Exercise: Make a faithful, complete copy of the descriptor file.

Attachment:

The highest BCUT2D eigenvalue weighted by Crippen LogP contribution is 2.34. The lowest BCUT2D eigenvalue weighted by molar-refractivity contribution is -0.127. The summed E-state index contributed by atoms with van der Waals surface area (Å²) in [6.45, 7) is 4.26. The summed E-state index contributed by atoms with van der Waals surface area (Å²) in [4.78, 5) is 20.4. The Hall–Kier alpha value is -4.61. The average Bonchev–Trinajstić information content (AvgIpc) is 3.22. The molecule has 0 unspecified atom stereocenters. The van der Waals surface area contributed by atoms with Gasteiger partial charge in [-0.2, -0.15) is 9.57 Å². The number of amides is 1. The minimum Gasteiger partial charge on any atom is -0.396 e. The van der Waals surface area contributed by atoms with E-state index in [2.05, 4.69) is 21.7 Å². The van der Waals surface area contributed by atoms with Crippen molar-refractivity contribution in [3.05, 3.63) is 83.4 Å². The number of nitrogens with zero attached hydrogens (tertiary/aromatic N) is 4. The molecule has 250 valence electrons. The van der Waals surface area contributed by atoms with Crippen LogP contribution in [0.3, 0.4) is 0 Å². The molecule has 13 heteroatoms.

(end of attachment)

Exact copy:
The highest BCUT2D eigenvalue weighted by Crippen LogP contribution is 2.34. The lowest BCUT2D eigenvalue weighted by molar-refractivity contribution is -0.127. The summed E-state index contributed by atoms with van der Waals surface area (Å²) in [6.45, 7) is 4.26. The summed E-state index contributed by atoms with van der Waals surface area (Å²) in [4.78, 5) is 20.4. The Hall–Kier alpha value is -4.61. The average Bonchev–Trinajstić information content (AvgIpc) is 3.22. The molecule has 0 unspecified atom stereocenters. The van der Waals surface area contributed by atoms with Gasteiger partial charge in [-0.2, -0.15) is 9.57 Å². The number of amides is 1. The minimum Gasteiger partial charge on any atom is -0.396 e. The van der Waals surface area contributed by atoms with E-state index in [2.05, 4.69) is 21.7 Å². The van der Waals surface area contributed by atoms with Crippen molar-refractivity contribution in [3.05, 3.63) is 83.4 Å². The number of nitrogens with zero attached hydrogens (tertiary/aromatic N) is 4. The molecule has 250 valence electrons. The van der Waals surface area contributed by atoms with Crippen LogP contribution in [0.3, 0.4) is 0 Å². The molecule has 13 heteroatoms.